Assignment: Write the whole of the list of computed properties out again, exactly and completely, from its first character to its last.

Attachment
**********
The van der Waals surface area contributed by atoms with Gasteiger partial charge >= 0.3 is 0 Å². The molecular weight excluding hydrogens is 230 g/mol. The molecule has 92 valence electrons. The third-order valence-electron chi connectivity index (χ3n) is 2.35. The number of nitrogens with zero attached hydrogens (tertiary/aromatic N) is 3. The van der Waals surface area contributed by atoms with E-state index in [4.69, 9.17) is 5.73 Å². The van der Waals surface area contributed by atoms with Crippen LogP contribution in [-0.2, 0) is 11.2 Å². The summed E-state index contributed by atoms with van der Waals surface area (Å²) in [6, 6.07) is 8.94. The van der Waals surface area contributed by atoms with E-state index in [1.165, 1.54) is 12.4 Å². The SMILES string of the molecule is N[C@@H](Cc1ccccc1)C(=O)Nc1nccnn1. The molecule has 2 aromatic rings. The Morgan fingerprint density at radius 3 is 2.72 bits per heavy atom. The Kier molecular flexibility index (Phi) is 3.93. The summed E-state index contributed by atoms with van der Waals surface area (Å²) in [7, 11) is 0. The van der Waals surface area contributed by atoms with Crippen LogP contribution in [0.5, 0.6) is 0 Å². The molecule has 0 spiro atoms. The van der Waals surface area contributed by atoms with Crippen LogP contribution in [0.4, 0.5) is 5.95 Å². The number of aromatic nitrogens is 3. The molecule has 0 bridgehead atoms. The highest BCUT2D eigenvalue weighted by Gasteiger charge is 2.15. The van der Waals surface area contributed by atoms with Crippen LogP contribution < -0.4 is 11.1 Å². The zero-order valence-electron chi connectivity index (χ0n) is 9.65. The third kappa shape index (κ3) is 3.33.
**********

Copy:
The van der Waals surface area contributed by atoms with Gasteiger partial charge >= 0.3 is 0 Å². The molecular weight excluding hydrogens is 230 g/mol. The molecule has 92 valence electrons. The third-order valence-electron chi connectivity index (χ3n) is 2.35. The number of nitrogens with zero attached hydrogens (tertiary/aromatic N) is 3. The van der Waals surface area contributed by atoms with E-state index in [4.69, 9.17) is 5.73 Å². The van der Waals surface area contributed by atoms with Crippen LogP contribution in [-0.2, 0) is 11.2 Å². The summed E-state index contributed by atoms with van der Waals surface area (Å²) in [6, 6.07) is 8.94. The van der Waals surface area contributed by atoms with E-state index in [1.165, 1.54) is 12.4 Å². The SMILES string of the molecule is N[C@@H](Cc1ccccc1)C(=O)Nc1nccnn1. The molecule has 2 aromatic rings. The Morgan fingerprint density at radius 3 is 2.72 bits per heavy atom. The Kier molecular flexibility index (Phi) is 3.93. The summed E-state index contributed by atoms with van der Waals surface area (Å²) in [7, 11) is 0. The van der Waals surface area contributed by atoms with Crippen LogP contribution in [0.5, 0.6) is 0 Å². The molecule has 0 spiro atoms. The van der Waals surface area contributed by atoms with Crippen LogP contribution in [0.4, 0.5) is 5.95 Å². The number of aromatic nitrogens is 3. The molecule has 0 bridgehead atoms. The highest BCUT2D eigenvalue weighted by Gasteiger charge is 2.15. The van der Waals surface area contributed by atoms with Crippen LogP contribution < -0.4 is 11.1 Å². The zero-order valence-electron chi connectivity index (χ0n) is 9.65. The third kappa shape index (κ3) is 3.33.